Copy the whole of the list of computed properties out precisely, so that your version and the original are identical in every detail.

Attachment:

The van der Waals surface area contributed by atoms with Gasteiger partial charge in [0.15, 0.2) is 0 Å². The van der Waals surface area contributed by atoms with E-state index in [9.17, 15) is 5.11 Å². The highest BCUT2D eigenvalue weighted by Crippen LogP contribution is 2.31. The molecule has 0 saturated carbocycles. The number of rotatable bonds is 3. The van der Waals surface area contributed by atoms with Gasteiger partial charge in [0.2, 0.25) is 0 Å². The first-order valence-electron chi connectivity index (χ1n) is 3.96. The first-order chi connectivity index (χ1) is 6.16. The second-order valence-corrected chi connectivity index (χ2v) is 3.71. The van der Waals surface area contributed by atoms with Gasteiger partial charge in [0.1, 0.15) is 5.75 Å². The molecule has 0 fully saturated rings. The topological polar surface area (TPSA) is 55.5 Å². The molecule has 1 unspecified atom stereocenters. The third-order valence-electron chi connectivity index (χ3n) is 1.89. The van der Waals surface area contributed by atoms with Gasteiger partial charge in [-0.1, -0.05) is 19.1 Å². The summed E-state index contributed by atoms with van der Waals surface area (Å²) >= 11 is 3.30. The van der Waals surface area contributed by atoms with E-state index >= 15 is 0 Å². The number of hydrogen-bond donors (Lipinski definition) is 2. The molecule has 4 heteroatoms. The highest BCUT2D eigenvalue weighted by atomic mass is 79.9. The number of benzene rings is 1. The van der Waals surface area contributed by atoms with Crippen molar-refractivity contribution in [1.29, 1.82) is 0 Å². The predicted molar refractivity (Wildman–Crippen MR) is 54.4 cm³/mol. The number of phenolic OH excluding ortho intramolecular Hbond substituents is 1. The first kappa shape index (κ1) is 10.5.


The van der Waals surface area contributed by atoms with Gasteiger partial charge in [0.15, 0.2) is 0 Å². The van der Waals surface area contributed by atoms with E-state index in [9.17, 15) is 5.11 Å². The highest BCUT2D eigenvalue weighted by Crippen LogP contribution is 2.31. The molecule has 0 saturated carbocycles. The number of rotatable bonds is 3. The van der Waals surface area contributed by atoms with Gasteiger partial charge in [0.2, 0.25) is 0 Å². The first-order valence-electron chi connectivity index (χ1n) is 3.96. The first-order chi connectivity index (χ1) is 6.16. The second-order valence-corrected chi connectivity index (χ2v) is 3.71. The van der Waals surface area contributed by atoms with Gasteiger partial charge in [0.1, 0.15) is 5.75 Å². The molecule has 0 fully saturated rings. The topological polar surface area (TPSA) is 55.5 Å². The molecule has 1 unspecified atom stereocenters. The third-order valence-electron chi connectivity index (χ3n) is 1.89. The van der Waals surface area contributed by atoms with Gasteiger partial charge in [-0.1, -0.05) is 19.1 Å². The summed E-state index contributed by atoms with van der Waals surface area (Å²) >= 11 is 3.30. The van der Waals surface area contributed by atoms with E-state index >= 15 is 0 Å². The number of hydrogen-bond donors (Lipinski definition) is 2. The molecule has 4 heteroatoms. The highest BCUT2D eigenvalue weighted by atomic mass is 79.9. The number of benzene rings is 1. The van der Waals surface area contributed by atoms with Crippen molar-refractivity contribution in [1.29, 1.82) is 0 Å². The predicted molar refractivity (Wildman–Crippen MR) is 54.4 cm³/mol. The number of phenolic OH excluding ortho intramolecular Hbond substituents is 1. The first kappa shape index (κ1) is 10.5.